Class Warfare Blog

May 7, 2014

A Conservative Cultural Conundrum

In the U.S. we have created a “pay as you go” society. Every individual is supposed to “earn” enough money to pay his “bills” in support of his existence. Obviously we don’t extend this requirement to children or people with severe disabilities but able-bodied adults all have this requirement. (Anybody who is a child or is severely disabled must have a sponsor who earns enough to pay their way, though.) The conundrum is that if “pay as you go” is to be the basis for our society, everyone should earn their continuing existence, that is everyone should have a job. To deny anyone a job is to condemn them to a shadow existence or even death.

So, the conservative outlook should be embracing requiring folks to pay their own way through work but conservatives do not; they instead simply claim that people unable to find work possess a moral failing and tsk, tsk “those people.”

This is in sharp contrast with my upbringing. My parents (both Republicans) had each of their three children doing “chores” from quite an early age: school work had the highest priority, but household chores were not far behind. As a small child I had responsibility for assisting with the dinner table set up or break down (the dreaded “doing the dishes” but later cooking, too), which was expanded to include mowing the lawn and weeding the gardens, and while in high school I cleaned the common areas of the house (vacuuming and dusting, etc.) weekly in addition to keeping my own room clean and all of the rest. It was made clear that I had to contribute to the total effort of supporting the family.

Upon graduation from college I was gainfully employed for 35 years. Others are not as lucky. Through accidents of circumstances (such as poverty, lack of parental support, etc.) and mistakes such as failing to take their educations seriously or other big mistakes, their employment skill sets are such that they have fewer employment opportunities than others have. This is exasperated by the fact that our society is not post-racial in that hiring studies show that our black and brown citizens are hired less frequently, even with the same or even better qualifications than white applicants. And sometimes it is just crushing indifference in the system. An older worker loses his job in an economic downturn and then no one wants to hire them because they’d rather invest training in a younger employee who could serve them longer. The ultimate insult is to not be hired because you have been “out of work too long,” a logical position hard to support. Would not such a person be desperate for a job, be inclined to keep their head down for fear of losing their job, be loyal to the employer who gave them a second chance? Surely our experience with the Great Depression proved that. As just one example, my best friend’s father, having lived through the Great Depression, worked for forty years in a job he did not like because he had the attitude that having a job was a good thing. He did not take a single sick day in those forty years. Now he might be criticized for not looking around for a better job but he cannot be criticized for not doing the one he had.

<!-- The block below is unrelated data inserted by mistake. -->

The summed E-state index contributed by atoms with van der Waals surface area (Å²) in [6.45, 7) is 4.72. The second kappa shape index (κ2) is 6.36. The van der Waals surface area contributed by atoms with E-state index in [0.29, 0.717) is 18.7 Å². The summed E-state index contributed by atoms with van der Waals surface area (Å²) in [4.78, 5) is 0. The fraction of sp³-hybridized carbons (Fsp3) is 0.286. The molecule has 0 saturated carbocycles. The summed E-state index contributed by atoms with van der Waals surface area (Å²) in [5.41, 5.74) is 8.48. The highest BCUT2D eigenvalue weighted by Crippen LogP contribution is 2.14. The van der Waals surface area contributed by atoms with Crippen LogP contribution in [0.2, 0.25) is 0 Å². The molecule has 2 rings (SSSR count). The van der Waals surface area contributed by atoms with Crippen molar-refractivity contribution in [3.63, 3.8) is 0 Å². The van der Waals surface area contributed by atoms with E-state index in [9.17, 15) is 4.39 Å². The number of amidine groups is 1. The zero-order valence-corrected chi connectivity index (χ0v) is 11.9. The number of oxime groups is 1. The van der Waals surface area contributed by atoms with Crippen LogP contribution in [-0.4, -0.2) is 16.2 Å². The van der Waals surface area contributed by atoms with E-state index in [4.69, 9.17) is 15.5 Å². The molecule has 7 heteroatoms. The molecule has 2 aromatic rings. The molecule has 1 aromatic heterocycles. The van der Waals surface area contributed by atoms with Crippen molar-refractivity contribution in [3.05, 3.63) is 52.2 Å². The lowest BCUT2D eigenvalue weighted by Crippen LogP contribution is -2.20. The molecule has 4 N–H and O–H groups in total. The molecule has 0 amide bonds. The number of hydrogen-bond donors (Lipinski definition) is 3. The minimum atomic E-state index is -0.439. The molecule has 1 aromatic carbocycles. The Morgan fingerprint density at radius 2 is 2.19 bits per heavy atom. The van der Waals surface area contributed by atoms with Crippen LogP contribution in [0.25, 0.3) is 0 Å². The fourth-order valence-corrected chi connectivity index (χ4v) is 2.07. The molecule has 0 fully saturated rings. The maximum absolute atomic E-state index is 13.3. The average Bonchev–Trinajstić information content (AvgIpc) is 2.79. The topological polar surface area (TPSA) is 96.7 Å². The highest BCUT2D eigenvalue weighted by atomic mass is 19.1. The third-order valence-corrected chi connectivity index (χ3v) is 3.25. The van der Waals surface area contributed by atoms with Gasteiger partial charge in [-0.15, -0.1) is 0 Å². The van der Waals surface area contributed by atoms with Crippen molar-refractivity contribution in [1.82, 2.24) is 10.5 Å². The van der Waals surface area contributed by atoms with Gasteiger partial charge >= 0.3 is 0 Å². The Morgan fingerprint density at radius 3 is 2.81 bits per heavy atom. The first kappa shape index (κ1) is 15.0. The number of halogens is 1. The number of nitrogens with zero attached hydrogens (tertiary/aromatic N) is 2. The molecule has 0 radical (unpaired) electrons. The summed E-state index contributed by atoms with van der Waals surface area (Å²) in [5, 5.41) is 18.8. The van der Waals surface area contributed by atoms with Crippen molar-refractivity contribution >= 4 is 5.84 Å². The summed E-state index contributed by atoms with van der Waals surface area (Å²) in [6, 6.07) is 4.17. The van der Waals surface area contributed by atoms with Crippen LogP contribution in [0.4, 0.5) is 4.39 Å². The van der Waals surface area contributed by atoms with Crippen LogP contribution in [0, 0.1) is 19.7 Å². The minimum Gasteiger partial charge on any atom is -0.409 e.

So, conservatives are in the incredibly shaky moral position of wanting a “pay as you go system” but also in favor of large numbers of people being out of work so they cannot pay their bills. Would it not be a better conservative position to provide labor for these folks through useful public works? Surely our roads and bridges need a great deal of repair and I don’t see any corporations stepping up to volunteer to fix them for free. There is a great deal of work needed doing and would not all of us be better off if all were gainfully employed and paying taxes rather than stressing the abilities of charities and governmental safety nets?

Conservatives answer “no” to that because that is “socialism” which is just name calling. They don’t go further and explain why that is “bad,” it just is. What if we were to call it “workism” or maybe “pay as you go-ism” or “responsible work-ism?” or maybe “no freeloading-ism?” Would that help? Would it, conservatives?



  1. It’s really hard to get a handle on what, precisely, the modern Teapublicans think. Just did Jon Huntsman’s OPED this morning titled “The GOP Can’t ignore Climate Change.” WTF? It’s 2014. Man-made climate change was known in the 80’s!


    Comment by john zande — May 7, 2014 @ 10:10 am | Reply

    • I suspect his editor chopped the words “Any Longer” from the end of the title. Brevity instead of clarity, that’s our motto as editors!

      On Wed, May 7, 2014 at 10:10 AM, Class Warfare Blog wrote:



      Comment by Steve Ruis — May 7, 2014 @ 10:18 am | Reply

  2. It’s the same with their attitude toward abortions for poor, unwed mothers who get all kinds of support to carry their pregnancy to full term but once their baby is born no support forthcoming in the form of food stamps, education assistance or health care


    Comment by lbwoodgate — May 7, 2014 @ 11:31 am | Reply

    • Well, at least they are consistent … puzzlingly so, but consistent. They also believe in the sanctity of life and the death penalty.

      On Wed, May 7, 2014 at 11:31 AM, Class Warfare Blog wrote:



      Comment by Steve Ruis — May 7, 2014 @ 3:38 pm | Reply

  3. […] Take this- SLAM The Republican Party?s Conundrum | Mark . F. Weber The Republicans? gay marriage conundrum | theGrio The GOP?s Contraception Conundrum | The American Conservative A Conservative Cultural Conundrum | Class Warfare Blog […]


    Pingback by Six Conundrums the Left Can't Answer — May 28, 2014 @ 10:43 am | Reply

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